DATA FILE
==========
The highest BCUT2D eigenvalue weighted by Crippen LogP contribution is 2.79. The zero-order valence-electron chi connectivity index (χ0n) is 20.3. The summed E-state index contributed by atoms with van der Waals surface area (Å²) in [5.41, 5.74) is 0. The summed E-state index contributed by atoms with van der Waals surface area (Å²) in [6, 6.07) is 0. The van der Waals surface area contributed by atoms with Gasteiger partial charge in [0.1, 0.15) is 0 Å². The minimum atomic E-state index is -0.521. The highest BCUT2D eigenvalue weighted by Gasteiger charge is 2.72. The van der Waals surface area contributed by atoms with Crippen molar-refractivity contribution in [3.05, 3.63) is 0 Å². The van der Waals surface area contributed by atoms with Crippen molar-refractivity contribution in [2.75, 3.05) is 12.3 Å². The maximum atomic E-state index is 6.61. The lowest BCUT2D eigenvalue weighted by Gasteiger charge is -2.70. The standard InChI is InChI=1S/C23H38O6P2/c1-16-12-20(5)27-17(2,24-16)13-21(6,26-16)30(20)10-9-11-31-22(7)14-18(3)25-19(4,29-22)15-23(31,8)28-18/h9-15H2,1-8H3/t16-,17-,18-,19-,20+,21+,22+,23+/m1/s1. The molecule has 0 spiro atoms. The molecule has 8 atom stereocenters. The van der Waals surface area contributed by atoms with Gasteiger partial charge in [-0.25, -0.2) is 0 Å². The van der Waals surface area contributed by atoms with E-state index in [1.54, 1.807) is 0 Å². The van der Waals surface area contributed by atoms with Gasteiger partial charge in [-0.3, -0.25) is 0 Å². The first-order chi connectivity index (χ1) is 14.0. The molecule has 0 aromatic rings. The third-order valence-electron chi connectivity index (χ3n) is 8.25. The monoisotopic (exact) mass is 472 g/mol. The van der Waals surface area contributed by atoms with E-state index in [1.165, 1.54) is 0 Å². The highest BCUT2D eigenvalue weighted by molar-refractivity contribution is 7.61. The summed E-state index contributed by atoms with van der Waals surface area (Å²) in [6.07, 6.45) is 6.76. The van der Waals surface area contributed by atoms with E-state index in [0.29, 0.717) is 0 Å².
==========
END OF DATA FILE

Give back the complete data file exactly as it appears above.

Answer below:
The highest BCUT2D eigenvalue weighted by Crippen LogP contribution is 2.79. The zero-order valence-electron chi connectivity index (χ0n) is 20.3. The summed E-state index contributed by atoms with van der Waals surface area (Å²) in [5.41, 5.74) is 0. The summed E-state index contributed by atoms with van der Waals surface area (Å²) in [6, 6.07) is 0. The van der Waals surface area contributed by atoms with Gasteiger partial charge in [0.1, 0.15) is 0 Å². The minimum atomic E-state index is -0.521. The highest BCUT2D eigenvalue weighted by Gasteiger charge is 2.72. The van der Waals surface area contributed by atoms with Crippen molar-refractivity contribution in [3.05, 3.63) is 0 Å². The van der Waals surface area contributed by atoms with Crippen molar-refractivity contribution in [2.75, 3.05) is 12.3 Å². The maximum atomic E-state index is 6.61. The lowest BCUT2D eigenvalue weighted by Gasteiger charge is -2.70. The standard InChI is InChI=1S/C23H38O6P2/c1-16-12-20(5)27-17(2,24-16)13-21(6,26-16)30(20)10-9-11-31-22(7)14-18(3)25-19(4,29-22)15-23(31,8)28-18/h9-15H2,1-8H3/t16-,17-,18-,19-,20+,21+,22+,23+/m1/s1. The molecule has 0 spiro atoms. The molecule has 8 atom stereocenters. The van der Waals surface area contributed by atoms with Gasteiger partial charge in [-0.25, -0.2) is 0 Å². The van der Waals surface area contributed by atoms with E-state index in [1.54, 1.807) is 0 Å². The van der Waals surface area contributed by atoms with Gasteiger partial charge in [-0.3, -0.25) is 0 Å². The first-order chi connectivity index (χ1) is 14.0. The molecule has 0 aromatic rings. The third-order valence-electron chi connectivity index (χ3n) is 8.25. The monoisotopic (exact) mass is 472 g/mol. The van der Waals surface area contributed by atoms with E-state index in [1.165, 1.54) is 0 Å². The highest BCUT2D eigenvalue weighted by molar-refractivity contribution is 7.61. The summed E-state index contributed by atoms with van der Waals surface area (Å²) in [6.07, 6.45) is 6.76. The van der Waals surface area contributed by atoms with E-state index in [0.29, 0.717) is 0 Å².